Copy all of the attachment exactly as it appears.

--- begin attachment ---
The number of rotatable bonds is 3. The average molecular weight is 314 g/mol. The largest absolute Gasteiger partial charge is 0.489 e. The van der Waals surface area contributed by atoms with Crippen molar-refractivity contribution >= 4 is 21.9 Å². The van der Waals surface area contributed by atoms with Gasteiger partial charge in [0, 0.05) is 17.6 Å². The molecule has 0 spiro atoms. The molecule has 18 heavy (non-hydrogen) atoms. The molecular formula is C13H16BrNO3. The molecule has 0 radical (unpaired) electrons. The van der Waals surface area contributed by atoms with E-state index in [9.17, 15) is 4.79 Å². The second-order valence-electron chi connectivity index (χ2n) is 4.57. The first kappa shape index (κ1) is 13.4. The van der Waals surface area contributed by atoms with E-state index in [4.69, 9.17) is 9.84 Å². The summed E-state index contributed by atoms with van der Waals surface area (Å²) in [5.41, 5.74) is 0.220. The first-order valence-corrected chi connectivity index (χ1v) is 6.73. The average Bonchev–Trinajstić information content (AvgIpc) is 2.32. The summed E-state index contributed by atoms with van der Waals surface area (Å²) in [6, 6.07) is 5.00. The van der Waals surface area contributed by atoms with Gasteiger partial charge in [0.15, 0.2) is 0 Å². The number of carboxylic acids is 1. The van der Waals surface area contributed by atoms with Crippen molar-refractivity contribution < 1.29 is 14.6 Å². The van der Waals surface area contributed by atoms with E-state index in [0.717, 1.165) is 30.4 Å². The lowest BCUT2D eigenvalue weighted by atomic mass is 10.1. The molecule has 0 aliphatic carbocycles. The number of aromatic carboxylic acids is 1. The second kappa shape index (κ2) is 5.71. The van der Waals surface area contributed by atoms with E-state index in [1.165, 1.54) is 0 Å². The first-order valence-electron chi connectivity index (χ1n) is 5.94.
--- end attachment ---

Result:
The number of rotatable bonds is 3. The average molecular weight is 314 g/mol. The largest absolute Gasteiger partial charge is 0.489 e. The van der Waals surface area contributed by atoms with Crippen molar-refractivity contribution >= 4 is 21.9 Å². The van der Waals surface area contributed by atoms with Gasteiger partial charge in [0, 0.05) is 17.6 Å². The molecule has 0 spiro atoms. The molecule has 18 heavy (non-hydrogen) atoms. The molecular formula is C13H16BrNO3. The molecule has 0 radical (unpaired) electrons. The van der Waals surface area contributed by atoms with E-state index in [9.17, 15) is 4.79 Å². The second-order valence-electron chi connectivity index (χ2n) is 4.57. The first kappa shape index (κ1) is 13.4. The van der Waals surface area contributed by atoms with E-state index in [4.69, 9.17) is 9.84 Å². The summed E-state index contributed by atoms with van der Waals surface area (Å²) in [5.41, 5.74) is 0.220. The first-order valence-corrected chi connectivity index (χ1v) is 6.73. The average Bonchev–Trinajstić information content (AvgIpc) is 2.32. The summed E-state index contributed by atoms with van der Waals surface area (Å²) in [6, 6.07) is 5.00. The van der Waals surface area contributed by atoms with Gasteiger partial charge in [0.15, 0.2) is 0 Å². The number of carboxylic acids is 1. The van der Waals surface area contributed by atoms with Crippen molar-refractivity contribution < 1.29 is 14.6 Å². The van der Waals surface area contributed by atoms with E-state index in [0.717, 1.165) is 30.4 Å². The lowest BCUT2D eigenvalue weighted by atomic mass is 10.1. The molecule has 0 aliphatic carbocycles. The number of aromatic carboxylic acids is 1. The second kappa shape index (κ2) is 5.71. The van der Waals surface area contributed by atoms with E-state index in [1.165, 1.54) is 0 Å². The first-order valence-electron chi connectivity index (χ1n) is 5.94.